Akihabara Geeks – Review
by Miguel Douglas on May 28, 2010
Akihabara is a neighborhood of Tokyo, Japan known as “Electric Town” for its rows of one-meter wide discount computer and electronics stores. In more recent years Akihabara has evolved into a full-blown Mecca for computer enthusiasts anime and manga fans doll or “figure” collectors video gamers and “Otaku” of all kinds. Because Akihabara caters to interests outside of mainstream Japanese society it captivates an entire subculture of devotees. Join us as we peruse the shops streets and Maid Cafes to present an engrossing day in the life view of Akihabara and focus on the unique people who are passionately plugged into this town.
Akihabara Geeks presents an endearing look into the life of the people that occupy the lights and glimmer of the town known as Akihabara. What this documentary does exceptionally well is that it overlooks the superficialities that we often times associate with a town such as Akihabara, and delivers to us a more detailed look into the various facets that contribute to town’s foundation—in a sense showcasing a realistic look into how it operates on a more personal level. While we still see the familiar elements such as maid cafes and otakus, the film delves deeper to show the often times unacknowledged individuals such as computer over-clockers and electric part storeowners. The film uniquely showcases these people throughout a 24-hour period, which really gives the viewer an insightful look into the daily lives of the individuals who occupy Akihabara. The film intersects to show the various individuals as they perform their duties throughout the day, ultimately telling us what Akihabara means to them personally.
And that’s what primarily makes this documentary so appealing. The people viewed here really showcase some of the more interesting elements that contribute to Akihabara—as well as show the town’s immense diversity. We are first shown Ryukishi07, the creator Higurashi no Naku Koro ni. He got his start in Akihabara, and we follow him through the process of both creating and self-publishing his own games. We then take a look at probably the most common representative associated with Akihabara—the otaku. 20-year-old Ikki Motohara is what you would describe as a hardcore otaku, here shown as having a huge desire to collect items associated with cute female anime characters. He collects an abundance of items, which leaves him sorely having to reduce buying food in order to spend money on items such as posters, pillows, and figurines. We are then shown 51-year-old Kouichi Shimayama, an electronic storeowner. Giving up a high paying job to work his family business, Kouichi spends his days within a small confined space offering electric parts that aren’t normally found in bigger retail stores. We then have 35-year-old Katsumi Ohashi, the world-record holder for the creating the fastest computer—otherwise known as overclocking. We follow him as he attempts to break his own record, traversing Akihabara in search of parts to perform the attempt. And finally, another famous element of Akihabara is shown—the maid waitress. 22-year-old Miss Ichika is a prestigious law student who is also a maid café employee, and we follow her through her job as a waitress.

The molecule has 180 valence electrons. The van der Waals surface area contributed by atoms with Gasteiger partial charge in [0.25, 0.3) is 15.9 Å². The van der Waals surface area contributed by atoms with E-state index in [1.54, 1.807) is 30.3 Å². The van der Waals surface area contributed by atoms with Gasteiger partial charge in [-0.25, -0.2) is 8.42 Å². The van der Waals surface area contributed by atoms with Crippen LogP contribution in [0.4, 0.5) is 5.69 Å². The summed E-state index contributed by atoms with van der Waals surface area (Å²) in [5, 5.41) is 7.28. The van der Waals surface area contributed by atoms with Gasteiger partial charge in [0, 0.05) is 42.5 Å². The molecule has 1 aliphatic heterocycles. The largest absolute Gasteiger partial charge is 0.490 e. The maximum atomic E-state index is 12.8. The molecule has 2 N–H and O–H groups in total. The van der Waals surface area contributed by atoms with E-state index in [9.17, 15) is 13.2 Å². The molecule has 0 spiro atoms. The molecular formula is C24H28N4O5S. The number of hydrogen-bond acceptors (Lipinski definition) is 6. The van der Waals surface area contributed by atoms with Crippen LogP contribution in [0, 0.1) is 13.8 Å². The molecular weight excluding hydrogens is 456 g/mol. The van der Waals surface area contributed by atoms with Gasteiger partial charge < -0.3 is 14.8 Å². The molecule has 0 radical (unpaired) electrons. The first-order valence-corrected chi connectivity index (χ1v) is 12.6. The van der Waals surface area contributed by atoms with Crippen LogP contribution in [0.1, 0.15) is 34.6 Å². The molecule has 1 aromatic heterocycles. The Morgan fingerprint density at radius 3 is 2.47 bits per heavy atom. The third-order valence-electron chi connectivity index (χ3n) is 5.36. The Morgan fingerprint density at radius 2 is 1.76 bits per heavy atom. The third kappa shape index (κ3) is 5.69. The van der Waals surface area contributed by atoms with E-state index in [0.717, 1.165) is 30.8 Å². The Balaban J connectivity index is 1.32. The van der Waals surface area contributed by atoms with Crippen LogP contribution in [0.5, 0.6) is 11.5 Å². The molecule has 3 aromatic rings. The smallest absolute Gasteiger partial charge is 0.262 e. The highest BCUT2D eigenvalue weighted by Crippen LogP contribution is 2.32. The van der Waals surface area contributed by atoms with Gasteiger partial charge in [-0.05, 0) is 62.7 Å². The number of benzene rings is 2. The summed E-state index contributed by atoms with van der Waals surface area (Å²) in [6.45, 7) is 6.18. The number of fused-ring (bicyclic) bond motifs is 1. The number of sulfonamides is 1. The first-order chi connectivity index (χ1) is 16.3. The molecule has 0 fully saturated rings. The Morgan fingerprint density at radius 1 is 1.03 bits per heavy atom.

Akihabara Geeks does an excellent job of showcasing Akihabara as a town with numerous outlets for people to better express their talents, habits, and passions. The film showcases not only the pop culture element the town is famously known for, but also for bringing the viewer a more intimate look into the daily lives of the workers, shop owners, anime enthusiasts, and game developers that contribute to Akihabara. The film is very aware not to fall into presenting just a general view of Akihabara, but rather as showing it as a place of diversity and opportunity. Behind all the stereotypical otaku and made waitresses—let’s not forget that people like that are still ever present—there lives a population that when combined, create a utopia of realized dreams and creativity unlike many other places of earth. All these culminate in presenting Akihabara in an entirely different light, thereby breaking many stereotypical assumptions we might have had before viewing. We also get a brief history of the town itself—from its pre-war usage as a transportation hub, to the future development plans of having Akihabara become one of the biggest tourist spots within Japan—the film presents a great look into how the town came to fruition, and its future potential.
Overall, Akihabara Geeks is an excellent documentary that really gives the viewer a truer sense of what constitutes Akihabara. From the multiple perspectives, brief history lessons, and interesting tidbits, the film truly provides the viewer with a well-rounded and intimate look into Akihabara not only as a town, but as a real place that people live, play, and work, with the film presenting a look into Akihabara free from exaggeration and stereotypes we might often associate with it. While Akihabara may cater to many interests not deemed entirely mainstream, Akihabara Geeks successfully strives to show the people who inhabit it are usually just everyday individuals just like us. While somewhat short in its running time, the film still presents a great wealth of solid, fun, and interesting information. If you are even remotely interested in what Akihabara has to offer, or plan on visiting it some day, Akihabara Geeks provides an excellent look into one of Japan’s most fascinating destinations.